Ask Arlene: ExcerciseArlene Normand, a dietitian, has built a strong business over ten years dealing with thousands of clients from all walks of life with a common goal – to lose and maintain weight loss.

I have such bad eating habits do you think it could be because of the way I was brought up as a child?  I am always trying to lose weight but without success – I yoyo all the time.  Please help!

Many people blame their parents for their chronic bingeing and dieting as adults – the often-cited rule of “finishing everything on your plate” and being rewarded for good behaviour with certain foods that are otherwise restricted have been shown to have a far longer-lasting impact on us than previously realised.  However, one cannot continually blame parents for everything that is not acceptable in your life – you have to make changes and take responsibility for your own lifestyle. 

Your parents might have restricted your junk food intake and then rewarded you with these foods, which makes you think chocolate, cake, lolly or biscuit is something special.  Start realising you can eat everything but in small quantities – keep your portions small.  Think in terms of everyday food and occasional food, rather than as threats.  Emphasise what is normal in your eating patterns – it is acceptable to have three squares of chocolates but not a whole slab, sit down and enjoy without guilt a piece of cake with a cup of tea, and don’t consider these actions as “bad”. 

Savour your food and make it tasty, but sit down and make an occasion for everything you consume.  Start making changes in the way you visualise food – just remember habits are hard to break, so small changes must be recognised and give yourself credit!

I find it so difficult to stick to my diet.  I have been following your eating plan for three months and have lost 7kg.  Every now and then I have a piece of cake for someone’s birthday at work, and then it turns like a switch in my head and I go mad.  I can put on 2kg in one binge.  Please help!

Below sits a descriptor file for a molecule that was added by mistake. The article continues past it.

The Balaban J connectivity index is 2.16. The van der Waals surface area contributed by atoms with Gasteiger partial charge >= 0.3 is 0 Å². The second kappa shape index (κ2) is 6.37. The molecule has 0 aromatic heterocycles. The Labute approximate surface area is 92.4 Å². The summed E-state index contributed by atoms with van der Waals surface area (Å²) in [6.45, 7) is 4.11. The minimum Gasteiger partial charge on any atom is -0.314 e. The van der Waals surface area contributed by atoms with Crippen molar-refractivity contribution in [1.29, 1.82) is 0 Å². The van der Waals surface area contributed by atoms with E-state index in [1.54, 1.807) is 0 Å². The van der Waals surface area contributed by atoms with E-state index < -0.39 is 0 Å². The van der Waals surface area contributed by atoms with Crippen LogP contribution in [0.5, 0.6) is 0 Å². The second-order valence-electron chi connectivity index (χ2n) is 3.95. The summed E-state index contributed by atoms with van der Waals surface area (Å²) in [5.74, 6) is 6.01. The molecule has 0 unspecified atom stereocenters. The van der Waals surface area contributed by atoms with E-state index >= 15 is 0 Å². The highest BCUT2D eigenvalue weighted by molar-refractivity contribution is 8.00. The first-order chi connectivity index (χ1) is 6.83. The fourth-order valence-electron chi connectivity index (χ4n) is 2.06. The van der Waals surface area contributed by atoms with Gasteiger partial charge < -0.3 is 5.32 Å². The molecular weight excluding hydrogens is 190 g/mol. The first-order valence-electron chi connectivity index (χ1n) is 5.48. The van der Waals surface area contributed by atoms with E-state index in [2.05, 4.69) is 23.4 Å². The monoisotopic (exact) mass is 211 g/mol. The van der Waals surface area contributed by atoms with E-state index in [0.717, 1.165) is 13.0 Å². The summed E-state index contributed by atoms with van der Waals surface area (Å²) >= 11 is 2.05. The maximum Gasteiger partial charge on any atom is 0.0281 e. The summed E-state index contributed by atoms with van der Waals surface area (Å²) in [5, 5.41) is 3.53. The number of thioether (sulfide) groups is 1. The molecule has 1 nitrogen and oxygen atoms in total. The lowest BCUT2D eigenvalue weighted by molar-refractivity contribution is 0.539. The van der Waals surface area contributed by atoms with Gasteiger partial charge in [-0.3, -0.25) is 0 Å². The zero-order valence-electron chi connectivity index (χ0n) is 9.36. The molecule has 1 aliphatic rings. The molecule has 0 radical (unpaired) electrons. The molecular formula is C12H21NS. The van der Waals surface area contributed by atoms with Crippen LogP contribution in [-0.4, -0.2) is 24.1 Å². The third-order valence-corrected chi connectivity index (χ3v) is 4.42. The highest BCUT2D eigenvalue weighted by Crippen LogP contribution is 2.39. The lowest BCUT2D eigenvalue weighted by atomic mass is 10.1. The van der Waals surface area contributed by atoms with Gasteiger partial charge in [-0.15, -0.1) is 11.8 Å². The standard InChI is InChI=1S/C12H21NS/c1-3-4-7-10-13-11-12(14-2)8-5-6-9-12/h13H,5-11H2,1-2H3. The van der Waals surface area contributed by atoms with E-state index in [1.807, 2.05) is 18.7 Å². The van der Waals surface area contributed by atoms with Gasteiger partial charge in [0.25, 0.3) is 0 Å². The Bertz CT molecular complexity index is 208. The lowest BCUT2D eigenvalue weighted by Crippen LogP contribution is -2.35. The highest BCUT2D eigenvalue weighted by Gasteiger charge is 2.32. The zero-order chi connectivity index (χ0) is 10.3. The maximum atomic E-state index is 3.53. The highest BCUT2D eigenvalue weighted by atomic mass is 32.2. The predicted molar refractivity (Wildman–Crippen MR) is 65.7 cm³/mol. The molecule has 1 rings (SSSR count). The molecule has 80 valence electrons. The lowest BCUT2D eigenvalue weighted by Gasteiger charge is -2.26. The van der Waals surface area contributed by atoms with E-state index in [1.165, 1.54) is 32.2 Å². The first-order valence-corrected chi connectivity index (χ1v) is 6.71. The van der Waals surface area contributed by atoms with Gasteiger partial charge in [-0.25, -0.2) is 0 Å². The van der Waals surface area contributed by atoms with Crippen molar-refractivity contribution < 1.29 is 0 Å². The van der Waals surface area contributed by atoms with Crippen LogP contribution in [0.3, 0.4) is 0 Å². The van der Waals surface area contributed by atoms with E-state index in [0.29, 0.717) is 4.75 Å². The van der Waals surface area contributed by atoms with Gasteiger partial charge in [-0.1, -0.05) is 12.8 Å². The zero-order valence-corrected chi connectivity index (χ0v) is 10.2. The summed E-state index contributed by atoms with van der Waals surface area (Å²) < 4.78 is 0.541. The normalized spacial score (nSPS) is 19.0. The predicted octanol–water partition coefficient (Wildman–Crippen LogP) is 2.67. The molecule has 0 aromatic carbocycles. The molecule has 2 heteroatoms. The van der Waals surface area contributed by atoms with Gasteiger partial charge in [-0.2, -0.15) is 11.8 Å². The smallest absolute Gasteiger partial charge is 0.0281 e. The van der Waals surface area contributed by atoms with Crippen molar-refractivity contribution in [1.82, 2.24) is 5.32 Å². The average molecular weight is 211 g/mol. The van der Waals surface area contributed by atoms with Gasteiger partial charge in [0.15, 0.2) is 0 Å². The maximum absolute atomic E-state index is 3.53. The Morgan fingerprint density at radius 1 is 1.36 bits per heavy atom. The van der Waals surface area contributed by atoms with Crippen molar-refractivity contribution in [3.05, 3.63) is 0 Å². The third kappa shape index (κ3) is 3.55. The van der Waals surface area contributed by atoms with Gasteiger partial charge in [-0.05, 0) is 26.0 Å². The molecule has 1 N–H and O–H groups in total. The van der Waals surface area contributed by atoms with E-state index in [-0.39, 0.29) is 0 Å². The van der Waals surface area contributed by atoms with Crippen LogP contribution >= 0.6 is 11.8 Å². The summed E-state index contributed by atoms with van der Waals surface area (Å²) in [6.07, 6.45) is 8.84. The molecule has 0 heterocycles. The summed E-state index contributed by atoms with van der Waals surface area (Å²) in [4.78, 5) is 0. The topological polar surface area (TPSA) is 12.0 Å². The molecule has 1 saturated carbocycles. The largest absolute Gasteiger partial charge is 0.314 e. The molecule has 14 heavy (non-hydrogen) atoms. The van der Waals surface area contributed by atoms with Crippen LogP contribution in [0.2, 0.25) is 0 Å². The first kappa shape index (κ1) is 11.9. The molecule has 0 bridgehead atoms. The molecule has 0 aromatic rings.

You have to stop considering my meal plan as a diet – it is a lifestyle. Bingeing is a habit you must break – always remember the consequences of feeling guilty, uncomfortable and regretful. Consider strategies to prevent you from starting the binge. 

Remember it is normal to have a piece of cake or chocolate, sit down and enjoy it.  When you feel the urge to continue eating go for a walk, phone a friend, wash your hair or go and have a bath.  Never eat when you feel frenetic or agitated – you must be calm and relaxed so that you are aware of what you are doing and what you are consuming.

I have lost a lot of weight in the last 18 months by eating right and exercising three times a week, but I still need to lose 5kg.  The trouble is I get tired that it is hard to stay motivated.  Any ideas to help get my energy back?

I can understand that you feel frustrated, but you must not consider your weight loss as a diet, rather as a change of lifestyle.  Your weight will then gradually drop until you attain your goal weight.  You cannot remain motivated forever, you actually have to live.  If you are tired you must look at your food intake.  Perhaps your iron intake is insufficient.  Your doctor should investigate your continual fatigue.  So what is going on?

Since I do not know how hard you are working out or what you are eating, I can only speculate to why you are pooped.  Fatigue can be a symptom of numerous things such as overtraining, irregular sleep patterns, feeling depressed or incorrect eating habits.  Your diet may be too low in calories, which can sap your strength, especially when you are working out regularly.  Add some lean red meat to your diet and be sure you are getting plenty of fruit and vegetables, and that you drink enough fluids.

Why do I get so ravenous before I get my period?  I can eat anything at this time and always break my diet, which makes me so depressed especially because I have been going so well all month.

Progesterone and oestrogen levels peak at this time causing blood sugar levels to drop.  This increases hunger and cravings for some time like chocolate.  Levels of serotonin, a mood chemical, also drop, triggering a craving for sweet biscuits, cakes and chocolates.

Is it true that your stomach shrinks when you go on a diet for a long time?

The capacity of the stomach of an overweight or obese person has been shown to be much larger than that of a lean person.  There is a popular belief that the stomach “shrinks” when a person goes on a diet, but there is no scientific evidence of this.   However, it has been demonstrated that there is a reduction in gastric capacity after a long-term restricted diet.  Ideally, if you consume six small meals a day for at least a year you will feel full after consuming smaller portions.  The body gets accustomed to what you habitually do – if you come home for example and eat a large dinner, you will continue to get hungry at this time for a while until your body gets used to eating less later in the day.  Changing habits is hard work, but eventually, the body adapts.